Though outsiders may not know it, Kansas City, straddling the Kansas-Missouri border, has become a battlefield for those engaged in the art of business recruitment and retention – and this battle may just have more far-reaching consequences than any Jayhawks vs. Tigers matchup on the gridiron or the hardwood. In April, 2011, The New York Times detailed this rivalry and provided commentary from many of its key players.

As discussed in the article, there are as many opinions on the consequences of this rivalry as there are business incentive programs in each state:

"In all candor, it’s unusual and a little disconcerting,” said Gerry Lopez, chief executive of AMC Entertainment, the movie theater chain, which is being offered incentives to move to Kansas from Missouri. “I do wonder whether this is an appropriate role for government to be playing."

But, the game does not seem likely to end in the near future. Economist Timothy J. Bartik’s description of the incentive rivalry as a “zero sum game” may strike legislators and outside commentators as appealing politically since it comports with notions of fairness and equality amongst the fifty states. However, for those businesses like AMC Entertainment, who find themselves in the position of being wooed by lucrative tax incentive structures, to say nothing of visits from each state’s governor, the heated rivalry between the two states may be well worth it financially, a point that may not be trumpeted enough in the Times piece. Missouri and Kansas both offer substantial incentives for relocating and expanding business within their borders, but our experience has been that the benefits to a city in either state of relocating a business a mere mile or two down the road, which happens to cross on the state line, may also be incenting a new border conflict where the use of such tools could be restricted or otherwise impacted.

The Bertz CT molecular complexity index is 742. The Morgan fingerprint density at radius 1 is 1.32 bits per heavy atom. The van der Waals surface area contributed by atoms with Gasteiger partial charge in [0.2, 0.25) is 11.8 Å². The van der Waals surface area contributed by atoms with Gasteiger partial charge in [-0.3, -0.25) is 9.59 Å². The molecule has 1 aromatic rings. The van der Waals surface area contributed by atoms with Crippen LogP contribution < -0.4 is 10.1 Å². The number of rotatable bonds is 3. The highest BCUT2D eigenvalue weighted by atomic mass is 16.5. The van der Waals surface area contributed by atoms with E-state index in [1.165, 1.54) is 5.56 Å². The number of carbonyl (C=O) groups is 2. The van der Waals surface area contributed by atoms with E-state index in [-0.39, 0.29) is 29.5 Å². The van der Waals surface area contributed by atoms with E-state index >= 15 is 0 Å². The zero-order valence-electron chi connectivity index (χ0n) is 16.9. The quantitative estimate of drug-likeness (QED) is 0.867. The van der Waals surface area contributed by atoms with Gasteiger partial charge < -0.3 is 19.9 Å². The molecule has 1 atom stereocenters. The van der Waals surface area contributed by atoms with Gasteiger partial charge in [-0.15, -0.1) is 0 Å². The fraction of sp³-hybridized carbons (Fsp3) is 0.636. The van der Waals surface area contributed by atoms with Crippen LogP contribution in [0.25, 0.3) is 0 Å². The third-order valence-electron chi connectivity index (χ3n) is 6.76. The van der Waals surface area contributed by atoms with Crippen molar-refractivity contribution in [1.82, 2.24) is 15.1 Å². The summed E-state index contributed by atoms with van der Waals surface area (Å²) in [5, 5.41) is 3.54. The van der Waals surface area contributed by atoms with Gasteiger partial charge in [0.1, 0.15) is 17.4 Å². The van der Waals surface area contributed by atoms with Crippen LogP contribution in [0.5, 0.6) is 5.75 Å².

During the 2011 legislative session, Missouri’s legislators focused a great deal of time and energy in contemplating a restructuring of some of Missouri’s incentive programs, but ultimately many of the proposed bills were not passed. Providing more lucrative tax breaks to corporate citizens may not be high on the agenda for those mindful of potential budget shortfalls though certainly the stories of Missouri companies relocating across the border do strike a chord with Kansas City, Missouri and Missouri state officials. Nearly 150 years after William Quantrill’s infamous raid of Lawrence, Kansas, it may be Kansas officials who are dealing a lasting blow to their neighbors to the east.